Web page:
What Assets Can a Florida Prenuptial Agreement Protect?
In Florida, both parties must agree to the conditions of a prenuptial agreement for it to be enforceable by law. Most couples in a marriage don’t get such a contract if there are no assets at the beginning of the marital relationship. People with assets, including accumulated cash, investments, retirement plans, life insurance, and properties are likely to seek advice from a lawyer. The objective of the agreement is to protect those assets and inheritance prior to the union of marriage.
What is a Prenuptial Agreement?
The Statutes of Florida define a prenuptial or premarital agreement is an agreement (contract) between prospective spouses made before marriage. For it to be enforceable, it must be in writing and signed by both parties. The statutes on the matter are the Uniform Premarital Agreement Act for proceedings under the State Law Rules of Procedure. A prenuptial agreement lawyer Miami has legal knowledge pertaining to due process of premarital agreements to ensure protection in the event a marriage ends.
When Can a Party the Prenup is Against Challenge an Agreement?
A prenup can not be enforceable if a party the agreement is against can the prove the following;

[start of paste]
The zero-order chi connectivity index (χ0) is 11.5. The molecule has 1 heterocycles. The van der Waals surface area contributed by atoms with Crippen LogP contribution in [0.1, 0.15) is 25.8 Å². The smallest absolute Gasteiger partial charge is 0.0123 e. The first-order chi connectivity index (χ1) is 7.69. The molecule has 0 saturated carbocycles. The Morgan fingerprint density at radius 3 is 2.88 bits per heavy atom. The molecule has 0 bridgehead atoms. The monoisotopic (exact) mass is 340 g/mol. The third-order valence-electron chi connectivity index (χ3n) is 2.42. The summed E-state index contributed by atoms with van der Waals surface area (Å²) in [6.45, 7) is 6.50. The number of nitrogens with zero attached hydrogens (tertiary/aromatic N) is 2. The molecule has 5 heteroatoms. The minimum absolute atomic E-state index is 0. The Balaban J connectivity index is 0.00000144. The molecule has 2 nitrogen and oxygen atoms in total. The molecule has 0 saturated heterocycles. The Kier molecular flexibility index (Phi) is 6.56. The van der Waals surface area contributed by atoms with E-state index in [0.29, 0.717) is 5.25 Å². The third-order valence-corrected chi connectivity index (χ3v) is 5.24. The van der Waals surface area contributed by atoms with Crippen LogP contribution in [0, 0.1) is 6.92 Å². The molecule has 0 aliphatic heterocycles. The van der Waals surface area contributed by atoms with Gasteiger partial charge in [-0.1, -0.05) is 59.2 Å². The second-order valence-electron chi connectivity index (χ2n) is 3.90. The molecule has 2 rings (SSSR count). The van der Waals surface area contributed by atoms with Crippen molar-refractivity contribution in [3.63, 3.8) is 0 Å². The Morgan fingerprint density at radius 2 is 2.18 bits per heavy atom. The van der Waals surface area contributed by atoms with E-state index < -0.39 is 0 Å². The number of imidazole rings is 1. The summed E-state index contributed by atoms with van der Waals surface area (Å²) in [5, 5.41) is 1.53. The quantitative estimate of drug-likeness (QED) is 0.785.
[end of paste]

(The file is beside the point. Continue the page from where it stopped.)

- A party forced the other party to sign the agreement against his or her will.
- The falsified signing of a prenuptial agreement.
- The prenup was unconscionable when fulfilled.
- Unfair disclosure of financial obligations and properties of the other prospective spouse.
- No competent knowledge of properties and financial obligations of one party.
- The prenup agreement is a fraud or coerced.
Both parties entering a premarital agreement must be competent in signing and disclose outstanding debts they may have before the marriage. If a party has debt and owe taxes, the other party must know. The contract protects a future spouse from the obligations of liabilities belonging to the other party.
Assets Protected Under a Prenup
- Cash accumulated before the marriage.
- Children’s interest in a property from a previous marriage.
- Owned real estate properties, including houses, condominiums, land, and buildings.
- Ownership of life insurance policies.
- Homestead home.
- Financial support to a spouse in the event of a divorce.
- Intellectual property rights prior to marriage.
- Investments in stock, bonds, and commodities before marriage.
- Ownership of companies prior to marriage.
- Other properties, such as owned cars, trucks, vans, and mobile equipment.
The purpose of having a prenup before marriage is to protect a party’s assets and obligations of accumulated debts belonging to the other party. It should be in faith protecting both parties of liabilities and fraud. A party can never receive protection under a prenup to make child support decisions or custodial arrangements.
Contact a prenuptial agreement lawyer Miami today to learn what you can include in a premarital contract and what is illegal to include. The benefits include protection for children from previous marriages, your business, and inheritance. The agreement ensures both parties are marrying for the right reasons before taking that giant step.